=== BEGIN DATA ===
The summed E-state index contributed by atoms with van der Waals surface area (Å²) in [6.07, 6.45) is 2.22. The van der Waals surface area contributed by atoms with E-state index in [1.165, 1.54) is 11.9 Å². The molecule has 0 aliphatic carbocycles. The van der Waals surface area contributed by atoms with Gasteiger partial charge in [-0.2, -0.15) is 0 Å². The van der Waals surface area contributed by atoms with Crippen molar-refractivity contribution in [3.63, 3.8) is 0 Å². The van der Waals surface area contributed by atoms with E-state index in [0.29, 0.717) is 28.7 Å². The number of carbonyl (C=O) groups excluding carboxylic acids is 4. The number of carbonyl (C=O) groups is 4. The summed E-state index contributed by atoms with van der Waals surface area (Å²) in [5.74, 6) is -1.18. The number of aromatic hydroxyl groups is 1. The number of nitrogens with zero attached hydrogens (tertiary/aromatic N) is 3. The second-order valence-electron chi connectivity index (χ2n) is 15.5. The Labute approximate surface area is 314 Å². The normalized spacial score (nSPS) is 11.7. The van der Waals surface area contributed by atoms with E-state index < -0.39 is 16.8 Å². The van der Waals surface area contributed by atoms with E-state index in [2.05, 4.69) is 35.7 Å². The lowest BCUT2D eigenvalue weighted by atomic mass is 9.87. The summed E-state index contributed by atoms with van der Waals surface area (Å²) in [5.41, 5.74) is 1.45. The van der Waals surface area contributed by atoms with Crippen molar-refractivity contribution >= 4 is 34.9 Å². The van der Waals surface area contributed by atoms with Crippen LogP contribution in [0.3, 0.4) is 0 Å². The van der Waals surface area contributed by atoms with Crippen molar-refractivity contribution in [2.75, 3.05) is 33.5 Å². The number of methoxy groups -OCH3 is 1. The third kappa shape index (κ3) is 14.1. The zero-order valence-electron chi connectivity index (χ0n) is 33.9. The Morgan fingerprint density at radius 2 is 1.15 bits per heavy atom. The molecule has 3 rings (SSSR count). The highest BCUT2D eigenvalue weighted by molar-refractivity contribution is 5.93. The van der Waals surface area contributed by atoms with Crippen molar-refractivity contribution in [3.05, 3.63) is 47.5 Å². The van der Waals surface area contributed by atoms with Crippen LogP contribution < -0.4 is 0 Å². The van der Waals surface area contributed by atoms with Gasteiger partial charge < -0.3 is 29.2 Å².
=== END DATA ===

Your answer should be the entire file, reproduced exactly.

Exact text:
The summed E-state index contributed by atoms with van der Waals surface area (Å²) in [6.07, 6.45) is 2.22. The van der Waals surface area contributed by atoms with E-state index in [1.165, 1.54) is 11.9 Å². The molecule has 0 aliphatic carbocycles. The van der Waals surface area contributed by atoms with Gasteiger partial charge in [-0.2, -0.15) is 0 Å². The van der Waals surface area contributed by atoms with Crippen molar-refractivity contribution in [3.63, 3.8) is 0 Å². The van der Waals surface area contributed by atoms with E-state index in [0.29, 0.717) is 28.7 Å². The number of carbonyl (C=O) groups excluding carboxylic acids is 4. The number of carbonyl (C=O) groups is 4. The summed E-state index contributed by atoms with van der Waals surface area (Å²) in [5.74, 6) is -1.18. The number of aromatic hydroxyl groups is 1. The number of nitrogens with zero attached hydrogens (tertiary/aromatic N) is 3. The second-order valence-electron chi connectivity index (χ2n) is 15.5. The Labute approximate surface area is 314 Å². The normalized spacial score (nSPS) is 11.7. The van der Waals surface area contributed by atoms with E-state index < -0.39 is 16.8 Å². The van der Waals surface area contributed by atoms with E-state index in [2.05, 4.69) is 35.7 Å². The lowest BCUT2D eigenvalue weighted by atomic mass is 9.87. The summed E-state index contributed by atoms with van der Waals surface area (Å²) in [5.41, 5.74) is 1.45. The van der Waals surface area contributed by atoms with Crippen molar-refractivity contribution >= 4 is 34.9 Å². The van der Waals surface area contributed by atoms with Crippen LogP contribution in [0.3, 0.4) is 0 Å². The van der Waals surface area contributed by atoms with Crippen molar-refractivity contribution in [2.75, 3.05) is 33.5 Å². The number of methoxy groups -OCH3 is 1. The third kappa shape index (κ3) is 14.1. The zero-order valence-electron chi connectivity index (χ0n) is 33.9. The Morgan fingerprint density at radius 2 is 1.15 bits per heavy atom. The molecule has 3 rings (SSSR count). The highest BCUT2D eigenvalue weighted by molar-refractivity contribution is 5.93. The van der Waals surface area contributed by atoms with Crippen molar-refractivity contribution in [3.05, 3.63) is 47.5 Å². The van der Waals surface area contributed by atoms with Crippen LogP contribution < -0.4 is 0 Å². The van der Waals surface area contributed by atoms with Gasteiger partial charge < -0.3 is 29.2 Å².